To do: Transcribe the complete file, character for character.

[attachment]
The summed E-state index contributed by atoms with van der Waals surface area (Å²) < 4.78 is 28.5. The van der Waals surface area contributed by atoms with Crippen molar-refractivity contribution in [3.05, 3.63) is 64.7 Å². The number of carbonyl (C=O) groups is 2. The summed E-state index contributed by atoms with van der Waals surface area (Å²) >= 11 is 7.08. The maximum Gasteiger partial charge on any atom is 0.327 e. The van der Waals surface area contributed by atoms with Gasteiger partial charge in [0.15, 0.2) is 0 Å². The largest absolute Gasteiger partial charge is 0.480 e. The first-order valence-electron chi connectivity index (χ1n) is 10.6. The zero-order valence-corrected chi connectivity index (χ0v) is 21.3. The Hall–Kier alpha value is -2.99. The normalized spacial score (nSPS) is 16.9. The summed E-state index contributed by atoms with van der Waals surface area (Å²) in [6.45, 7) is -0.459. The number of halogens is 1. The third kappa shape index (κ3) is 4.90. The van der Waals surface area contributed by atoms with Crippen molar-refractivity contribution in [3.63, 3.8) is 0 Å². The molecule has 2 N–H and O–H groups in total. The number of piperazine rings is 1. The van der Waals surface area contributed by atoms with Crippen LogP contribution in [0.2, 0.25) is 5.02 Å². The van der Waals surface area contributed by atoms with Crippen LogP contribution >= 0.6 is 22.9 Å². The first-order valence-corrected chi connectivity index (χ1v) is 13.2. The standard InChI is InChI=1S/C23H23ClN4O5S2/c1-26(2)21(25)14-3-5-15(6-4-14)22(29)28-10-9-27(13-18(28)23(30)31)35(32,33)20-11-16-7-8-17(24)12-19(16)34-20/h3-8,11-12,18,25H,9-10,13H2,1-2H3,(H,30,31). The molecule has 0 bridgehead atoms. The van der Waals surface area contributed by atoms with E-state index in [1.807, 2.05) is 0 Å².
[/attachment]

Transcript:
The summed E-state index contributed by atoms with van der Waals surface area (Å²) < 4.78 is 28.5. The van der Waals surface area contributed by atoms with Crippen molar-refractivity contribution in [3.05, 3.63) is 64.7 Å². The number of carbonyl (C=O) groups is 2. The summed E-state index contributed by atoms with van der Waals surface area (Å²) >= 11 is 7.08. The maximum Gasteiger partial charge on any atom is 0.327 e. The van der Waals surface area contributed by atoms with Gasteiger partial charge in [0.15, 0.2) is 0 Å². The largest absolute Gasteiger partial charge is 0.480 e. The first-order valence-electron chi connectivity index (χ1n) is 10.6. The zero-order valence-corrected chi connectivity index (χ0v) is 21.3. The Hall–Kier alpha value is -2.99. The normalized spacial score (nSPS) is 16.9. The summed E-state index contributed by atoms with van der Waals surface area (Å²) in [6.45, 7) is -0.459. The number of halogens is 1. The third kappa shape index (κ3) is 4.90. The van der Waals surface area contributed by atoms with Crippen molar-refractivity contribution in [3.63, 3.8) is 0 Å². The molecule has 2 N–H and O–H groups in total. The number of piperazine rings is 1. The van der Waals surface area contributed by atoms with Crippen LogP contribution in [0.2, 0.25) is 5.02 Å². The van der Waals surface area contributed by atoms with Crippen LogP contribution >= 0.6 is 22.9 Å². The first-order valence-corrected chi connectivity index (χ1v) is 13.2. The standard InChI is InChI=1S/C23H23ClN4O5S2/c1-26(2)21(25)14-3-5-15(6-4-14)22(29)28-10-9-27(13-18(28)23(30)31)35(32,33)20-11-16-7-8-17(24)12-19(16)34-20/h3-8,11-12,18,25H,9-10,13H2,1-2H3,(H,30,31). The molecule has 0 bridgehead atoms. The van der Waals surface area contributed by atoms with E-state index in [1.807, 2.05) is 0 Å².